Commercial Plant Producing Carbon Nanotubes from Waste Tyres

Vancouver, Canada-based industrial waste to energy specialist, Klean Industries has begun full-scale production of Nano Carbons by recycling feedstock resulting from the pyrolysis of waste tyres.

The company said that it has also formed Klean Carbon, a wholly owned subsidiary through which it will supply advanced Nano Carbons.

According to Klean it plans to market the specialty Nano Carbon materials through Klean Carbon’s new e-procurement web portal.

By utilizing its patented technology the company said that it is producing high-grade nanotubes and fullerenes from feedstock derived from tyre pyrolysis facilities.

The technology has been developed with over 35 years of collaborative research with a number of Japanese companies into nanomaterials, and according to Klean, has enabled the company to be the first to commercially mass-produce Nano Carbons from scrap tyres.

The company added that it has been developing facilities that can process in excess of 250 tonnes per day of high carbon content feedstock into nanomaterials by using advanced thermal treatment technology.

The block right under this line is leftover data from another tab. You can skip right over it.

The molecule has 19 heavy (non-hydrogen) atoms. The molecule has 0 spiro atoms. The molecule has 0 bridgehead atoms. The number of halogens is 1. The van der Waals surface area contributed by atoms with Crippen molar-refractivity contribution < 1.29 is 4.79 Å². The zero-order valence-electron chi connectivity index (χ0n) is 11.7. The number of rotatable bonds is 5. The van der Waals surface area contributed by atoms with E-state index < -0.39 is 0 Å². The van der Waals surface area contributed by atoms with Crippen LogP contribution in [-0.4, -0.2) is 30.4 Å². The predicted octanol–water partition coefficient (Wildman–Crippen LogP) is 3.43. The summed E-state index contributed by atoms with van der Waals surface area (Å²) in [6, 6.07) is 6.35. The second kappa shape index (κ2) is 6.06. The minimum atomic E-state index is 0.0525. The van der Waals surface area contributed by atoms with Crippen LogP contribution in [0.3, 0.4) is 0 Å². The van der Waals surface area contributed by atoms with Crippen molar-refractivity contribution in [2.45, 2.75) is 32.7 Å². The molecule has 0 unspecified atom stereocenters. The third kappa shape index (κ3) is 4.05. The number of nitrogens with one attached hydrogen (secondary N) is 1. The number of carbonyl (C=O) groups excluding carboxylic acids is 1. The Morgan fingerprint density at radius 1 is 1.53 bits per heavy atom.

“We take the carbonized materials and pass it through a multi-stage process unique to Klean that removes any impurities by using patented technologies,” explained Jesse Klinkhamer, Klean’s CEO.

“The materials we produce will provide the industry with high-quality nano commodities that can significantly reduce product manufacturing costs and the environmental footprint of such products, while also increasing product durability and improving manufacturing efficiencies at the same time,” he added

Klean Carbon said that its products have been used in many different industrial applications including advanced resins, flexible film packaging applications, solar power films, nano plastics, advanced rubber compounds, touch screen devices, and industrial and performance coatings.

The company explained that its nanomaterials provide improved thermal, mechanical, tensile or protective properties compared to traditional industrial materials.

Klean said that its research laboratories are now working on the next generation of nanomaterials for different applications such as nano-alloys, nano-laminated film, and packaging films with extreme durability.

“Nanotechnology is one of the most important advancements of the coming decade and is critical to the evolution of our environmental sustainability,” concluded Dr. Hiroyuki, head of development at Klean.

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